Is Nuclear Energy the Future? A New Look at Nuclear in the Movie “Pandora’s Promise”

Is Nuclear Energy the Future? A New Look at Nuclear in the Movie “Pandora’s Promise”

by Maxine Segarnick

As the world’s population continues to expand over the next century, so will the need for energy production.  The energy sources used predominantly around the world include coal, oil, and natural gas, all of which emit large amounts of greenhouse gases (GHGs) and other air pollutants when processed and burned for energy.  Pandora’s Promise, a new film by Director Robert Stone, argues that nuclear energy, as a non-GHG emitting energy source, will play a crucial role in combatting the looming climate change catastrophe, in addition to wind, solar, and other forms of alternative energy.


Bard CEP had the privilege of screening the yet to be released film, Pandora’s Promise, and hosting a roundtable with the filmmaker himself. The film, recently highlighted in Rolling Stone and officially acquired by CNN Films to air in November,  is a feature length documentary on the history of nuclear energy development. It is a history fraught with fear, anxiety, and conflict over the safety of nuclear energy plants and the radioactive waste they generate. By examining the history of nuclear development and highlighting its lower-than-expected environmental ramifications, Pandora’s Promise challenges the environmental movement to reconsider nuclear as a viable alternative to fossil fuels today.  In fact, the film posits that developing nuclear energy is essential for attaining climate goals.

Chernobyl Power Plant.
Image: The Spectator

The film strives to debunk several nuclear myths, such as the reportedly high radiation level and death toll caused by the explosion at the Chernobyl Nuclear Power Plant.  Environmental activists continue to use Chernobyl as an example of the potential danger of nuclear development.  However, the film shows a radioactivity monitor at Chernobyl, as well as at other sites in America and Europe, and demonstrates that the level of radioactivity in Chernobyl in 2012 is nearly identical to that of Central Park in New York City.  In addition, the film highlights the protests carried out by environmental activists who proclaim that several million people died as a result of the Chernobyl disaster.

Protestors marching to protest at Indian Point in New York. Photo by Stu Bayer.
Protestors marching to protest at Indian Point in New York. Photo by Stu Bayer.

According to the International Atomic Energy Agency, this estimate is several thousand orders of magnitude greater than the deaths that actually occurred. The IAEA estimates that about 50 emergency workers died of acute radiation syndrome and an additional 3,940 deaths occurred as a result to radiation-induced cancer.  The film leaves the decision up to the viewers—did millions of people die at Chernobyl, making this one of the largest cover-ups in history, or was the actual impact blown out of proportion, driven by the fear of a nuclear accident occurring closer to home?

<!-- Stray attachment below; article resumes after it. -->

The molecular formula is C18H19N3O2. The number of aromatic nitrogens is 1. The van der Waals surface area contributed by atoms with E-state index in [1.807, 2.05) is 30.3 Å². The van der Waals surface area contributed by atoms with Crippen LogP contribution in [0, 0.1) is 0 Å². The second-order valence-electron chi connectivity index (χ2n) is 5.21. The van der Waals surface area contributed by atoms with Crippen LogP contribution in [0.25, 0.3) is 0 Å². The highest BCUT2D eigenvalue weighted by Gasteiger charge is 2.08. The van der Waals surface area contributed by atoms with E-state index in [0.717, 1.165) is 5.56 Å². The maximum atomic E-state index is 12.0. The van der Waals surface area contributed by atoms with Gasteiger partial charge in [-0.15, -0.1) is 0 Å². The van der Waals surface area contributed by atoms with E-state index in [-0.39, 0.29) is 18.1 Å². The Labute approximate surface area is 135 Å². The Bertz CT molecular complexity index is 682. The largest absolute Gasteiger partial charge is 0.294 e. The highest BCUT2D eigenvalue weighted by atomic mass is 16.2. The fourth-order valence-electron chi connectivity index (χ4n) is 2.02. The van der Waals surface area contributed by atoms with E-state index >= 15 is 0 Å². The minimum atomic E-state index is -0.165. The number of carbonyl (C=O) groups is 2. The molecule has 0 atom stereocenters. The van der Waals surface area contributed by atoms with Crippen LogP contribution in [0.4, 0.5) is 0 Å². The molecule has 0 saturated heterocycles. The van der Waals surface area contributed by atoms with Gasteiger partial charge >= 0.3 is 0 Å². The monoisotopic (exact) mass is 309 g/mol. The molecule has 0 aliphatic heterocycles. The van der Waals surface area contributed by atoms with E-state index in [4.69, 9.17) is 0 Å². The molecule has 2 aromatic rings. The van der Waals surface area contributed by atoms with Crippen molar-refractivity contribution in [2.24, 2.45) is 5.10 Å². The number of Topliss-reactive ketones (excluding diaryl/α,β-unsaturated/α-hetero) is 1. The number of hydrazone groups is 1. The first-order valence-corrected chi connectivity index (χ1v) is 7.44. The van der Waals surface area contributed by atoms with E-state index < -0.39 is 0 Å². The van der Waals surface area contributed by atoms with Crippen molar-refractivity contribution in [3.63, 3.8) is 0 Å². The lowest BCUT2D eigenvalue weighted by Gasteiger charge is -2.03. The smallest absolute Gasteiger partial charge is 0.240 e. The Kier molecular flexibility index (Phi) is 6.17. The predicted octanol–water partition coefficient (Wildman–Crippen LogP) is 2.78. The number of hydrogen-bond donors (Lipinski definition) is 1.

Finally, the film discusses recent technological innovation in nuclear energy, highlighting the successful adoption of nuclear energy in France, which currently produces over 75% of its energy needs from nuclear plants. Leaps and bounds ahead of the rest of the world, France is the biggest net exporter of electricity in the world, and France continues to demonstrate the potential for nuclear energy development in other parts of the world.

A French nuclear plant.

During the roundtable discussion after the film, Bard CEP students questioned the logistics of nuclear energy development in the U.S. and abroad.  Students asked whether nuclear was a viable energy source for developing countries with unstable governments and economies, to which Stone answered, undoubtedly not.  The issues of the impact of uranium mining and waste management over the long term were also discussed.  Stone explained that all of the waste from global nuclear production could fit into a single football field, and that future nuclear technology will reduce the volume of waste dramatically.

By screening Pandora’s Promise at Bard College, the school took an important step in overcoming existing anxieties related to the energy source’s historically turbulent past and instead focussed on the disastrous climate change impacts we must deal with in the present.  Although nuclear is not the be-all-end-all of mitigating climate change impacts, the film presents meticulously researched information that begs the question: Is the most viable fossil fuel alternative the one that we fear most?

Pandora’s Promise is currently screening at selected universities and colleges across the United States.  For screening locations, visit the website.


Maxine Segarnick is a combined B.A. and M.S. candidate at the Bard Center for Environmental Policy.  After completing her degree, she will be attending law school.

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